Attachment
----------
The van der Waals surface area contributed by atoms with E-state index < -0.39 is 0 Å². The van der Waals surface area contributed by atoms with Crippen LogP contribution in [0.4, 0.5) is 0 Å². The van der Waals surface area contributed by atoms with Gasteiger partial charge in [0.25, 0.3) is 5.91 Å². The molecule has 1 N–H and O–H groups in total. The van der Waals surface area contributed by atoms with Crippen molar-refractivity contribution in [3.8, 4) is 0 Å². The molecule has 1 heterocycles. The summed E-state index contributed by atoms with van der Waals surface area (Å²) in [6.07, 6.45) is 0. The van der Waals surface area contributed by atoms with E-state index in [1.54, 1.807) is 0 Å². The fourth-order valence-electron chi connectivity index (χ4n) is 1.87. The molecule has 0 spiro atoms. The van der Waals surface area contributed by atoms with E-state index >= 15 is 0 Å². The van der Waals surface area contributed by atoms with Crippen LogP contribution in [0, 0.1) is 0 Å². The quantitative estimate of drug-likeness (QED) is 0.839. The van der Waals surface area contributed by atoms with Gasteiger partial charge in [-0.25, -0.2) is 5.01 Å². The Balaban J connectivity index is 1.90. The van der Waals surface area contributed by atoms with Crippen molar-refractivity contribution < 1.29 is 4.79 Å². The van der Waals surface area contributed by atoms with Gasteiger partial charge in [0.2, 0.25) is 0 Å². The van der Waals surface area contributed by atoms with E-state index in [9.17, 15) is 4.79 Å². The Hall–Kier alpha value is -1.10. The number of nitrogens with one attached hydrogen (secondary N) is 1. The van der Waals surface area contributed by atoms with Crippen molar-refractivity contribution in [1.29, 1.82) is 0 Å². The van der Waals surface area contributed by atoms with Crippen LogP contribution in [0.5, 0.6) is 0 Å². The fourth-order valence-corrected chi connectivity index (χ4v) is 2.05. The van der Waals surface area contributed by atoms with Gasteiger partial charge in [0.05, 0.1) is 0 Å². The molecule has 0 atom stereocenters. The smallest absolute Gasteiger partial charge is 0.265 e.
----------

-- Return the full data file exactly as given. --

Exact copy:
The van der Waals surface area contributed by atoms with E-state index < -0.39 is 0 Å². The van der Waals surface area contributed by atoms with Crippen LogP contribution in [0.4, 0.5) is 0 Å². The van der Waals surface area contributed by atoms with Gasteiger partial charge in [0.25, 0.3) is 5.91 Å². The molecule has 1 N–H and O–H groups in total. The van der Waals surface area contributed by atoms with Crippen molar-refractivity contribution in [3.8, 4) is 0 Å². The molecule has 1 heterocycles. The summed E-state index contributed by atoms with van der Waals surface area (Å²) in [6.07, 6.45) is 0. The van der Waals surface area contributed by atoms with E-state index in [1.54, 1.807) is 0 Å². The fourth-order valence-electron chi connectivity index (χ4n) is 1.87. The molecule has 0 spiro atoms. The van der Waals surface area contributed by atoms with E-state index >= 15 is 0 Å². The van der Waals surface area contributed by atoms with Crippen LogP contribution in [0, 0.1) is 0 Å². The quantitative estimate of drug-likeness (QED) is 0.839. The van der Waals surface area contributed by atoms with Gasteiger partial charge in [-0.25, -0.2) is 5.01 Å². The Balaban J connectivity index is 1.90. The van der Waals surface area contributed by atoms with Crippen molar-refractivity contribution < 1.29 is 4.79 Å². The van der Waals surface area contributed by atoms with Gasteiger partial charge in [0.2, 0.25) is 0 Å². The van der Waals surface area contributed by atoms with E-state index in [9.17, 15) is 4.79 Å². The Hall–Kier alpha value is -1.10. The number of nitrogens with one attached hydrogen (secondary N) is 1. The van der Waals surface area contributed by atoms with Crippen molar-refractivity contribution in [1.29, 1.82) is 0 Å². The van der Waals surface area contributed by atoms with Crippen LogP contribution in [0.5, 0.6) is 0 Å². The fourth-order valence-corrected chi connectivity index (χ4v) is 2.05. The van der Waals surface area contributed by atoms with Gasteiger partial charge in [0.05, 0.1) is 0 Å². The molecule has 0 atom stereocenters. The smallest absolute Gasteiger partial charge is 0.265 e.